A mere 2 millimeters may separate us from other members of the animal kingdom. That’s the approximate thickness of the cerebral cortex, a sinuously folded sheet of tissue on the outermost surface of the brain where the neural machinery resides for many capabilities, such as language and reasoning, that we think of as distinctively human. Pasko Rakic, M.D., Ph.D., the chair and Dorys McConnell Duberg Professor of Neurobiology, has spent a lifetime deciphering how the nervous system cells present at birth manage to arrange themselves into the highly ordered, densely interconnected and immensely complex circuitry of the adult cortex.
Now, thanks to the unique philanthropic vision of the Kavli Foundation, formed by California industrialist Fred Kavli, Rakic and other Yale neuroscientists with a special interest in the cortex have the tools to dig even more deeply into the mysteries of the human brain. Last year, the foundation announced the establishment of the Kavli Institute for Neuroscience at Yale, one of only three such centers in the world devoted to brain research.
David Auston, Ph.D., president of the foundation, says that he and Kavli believe that Yale’s “outstanding group of neuroscientists will make important advances in understanding the basic functioning of the brain.” Most organizations that fund biomedical research, whether public or private, have a quite specific mission, often focused on finding treatments for particular diseases. But the Kavli Foundation bears the distinctive stamp of its Norwegian-born founder, a man with a sweeping intellectual interest in the fundamental scientific questions of our age.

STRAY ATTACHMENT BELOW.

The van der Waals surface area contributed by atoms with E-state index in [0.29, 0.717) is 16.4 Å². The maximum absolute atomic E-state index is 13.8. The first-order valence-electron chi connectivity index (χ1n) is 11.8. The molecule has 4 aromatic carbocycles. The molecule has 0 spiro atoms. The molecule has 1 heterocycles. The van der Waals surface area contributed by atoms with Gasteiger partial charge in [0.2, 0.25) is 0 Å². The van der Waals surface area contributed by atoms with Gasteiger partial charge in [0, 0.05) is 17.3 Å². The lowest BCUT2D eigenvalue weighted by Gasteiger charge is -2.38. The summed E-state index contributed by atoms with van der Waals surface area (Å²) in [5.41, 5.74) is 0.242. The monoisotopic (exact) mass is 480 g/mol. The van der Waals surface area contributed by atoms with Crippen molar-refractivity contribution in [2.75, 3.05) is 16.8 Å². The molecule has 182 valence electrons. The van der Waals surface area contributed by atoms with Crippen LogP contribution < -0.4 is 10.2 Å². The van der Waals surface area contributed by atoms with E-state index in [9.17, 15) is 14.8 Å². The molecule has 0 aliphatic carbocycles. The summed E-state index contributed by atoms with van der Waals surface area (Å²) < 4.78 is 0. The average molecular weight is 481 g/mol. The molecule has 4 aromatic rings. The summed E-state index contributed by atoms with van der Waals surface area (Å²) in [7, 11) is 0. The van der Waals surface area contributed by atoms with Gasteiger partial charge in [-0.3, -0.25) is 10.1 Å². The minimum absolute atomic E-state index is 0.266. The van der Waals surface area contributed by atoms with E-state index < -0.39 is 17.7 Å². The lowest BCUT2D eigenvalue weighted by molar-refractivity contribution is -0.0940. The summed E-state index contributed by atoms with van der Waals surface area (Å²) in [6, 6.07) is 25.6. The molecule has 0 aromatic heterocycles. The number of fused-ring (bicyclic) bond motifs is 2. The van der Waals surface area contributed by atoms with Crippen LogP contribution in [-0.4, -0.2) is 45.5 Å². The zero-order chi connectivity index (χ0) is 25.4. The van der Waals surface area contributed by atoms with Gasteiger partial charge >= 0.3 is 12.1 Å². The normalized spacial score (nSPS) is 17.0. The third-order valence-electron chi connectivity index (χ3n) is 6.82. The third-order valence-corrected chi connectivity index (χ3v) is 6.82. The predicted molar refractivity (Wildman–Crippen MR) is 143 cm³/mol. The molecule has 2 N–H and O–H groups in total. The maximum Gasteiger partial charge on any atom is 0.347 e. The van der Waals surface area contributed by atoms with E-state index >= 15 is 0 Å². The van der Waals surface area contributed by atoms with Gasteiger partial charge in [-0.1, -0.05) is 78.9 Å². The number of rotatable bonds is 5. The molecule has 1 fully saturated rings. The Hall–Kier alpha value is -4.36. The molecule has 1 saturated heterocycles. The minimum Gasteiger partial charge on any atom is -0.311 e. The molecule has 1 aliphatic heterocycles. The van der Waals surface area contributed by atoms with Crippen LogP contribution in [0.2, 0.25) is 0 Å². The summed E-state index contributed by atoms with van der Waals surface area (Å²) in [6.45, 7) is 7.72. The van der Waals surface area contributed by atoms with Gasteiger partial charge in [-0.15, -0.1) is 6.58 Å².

The foundation has distributed more than $100 million in grants to create 10 Kavli Institutes that embrace science writ both enormously large and exceedingly small. Four institutes dedicated to astrophysics foster study of the origin and structure of the universe, while three others concentrate on nanoscience, a cutting-edge field devoted to the manipulation of matter at the molecular and atomic levels.
For Rakic, who serves as director of Yale’s Kavli Institute, it is no accident that the foundation has chosen neuroscience to bridge these extremes. “Fred Kavli understands that only the human brain is capable of grasping both the whole universe and the tiniest particle,” Rakic says, “so it has great intellectual appeal for him to learn how the human brain works.”
Kavli also firmly believes that unfettered inquiry is the best route to cracking these great puzzles, and the foundation has won great respect among scientists for its nonintrusive style. “For a typical grant, we must provide a timetable, even specifying what we will do in three years,” Rakic says. “Kavli realizes that in three years you might have changed your mind and decided that you need to do something else.”
Often a scientist has an intriguing idea, but not enough data for a full-blown grant proposal. The Kavli Institute for Neuroscience at Yale has provided seed money for exploratory projects, Rakic says, helping scientists do the preliminary work that may lead to new lines of research. The institute has also sponsored lectures and informal brainstorming sessions with leading neuroscientists from around the world. Finally, the institute is planning annual symposia where acclaimed researchers will present the latest thinking in neuroscience.
“We are confident,” says Fred Kavli, “that the expert scientific team at Yale will make important progress in gaining understanding of some of the most complex and baffling secrets in nature hidden in the brain and mind.”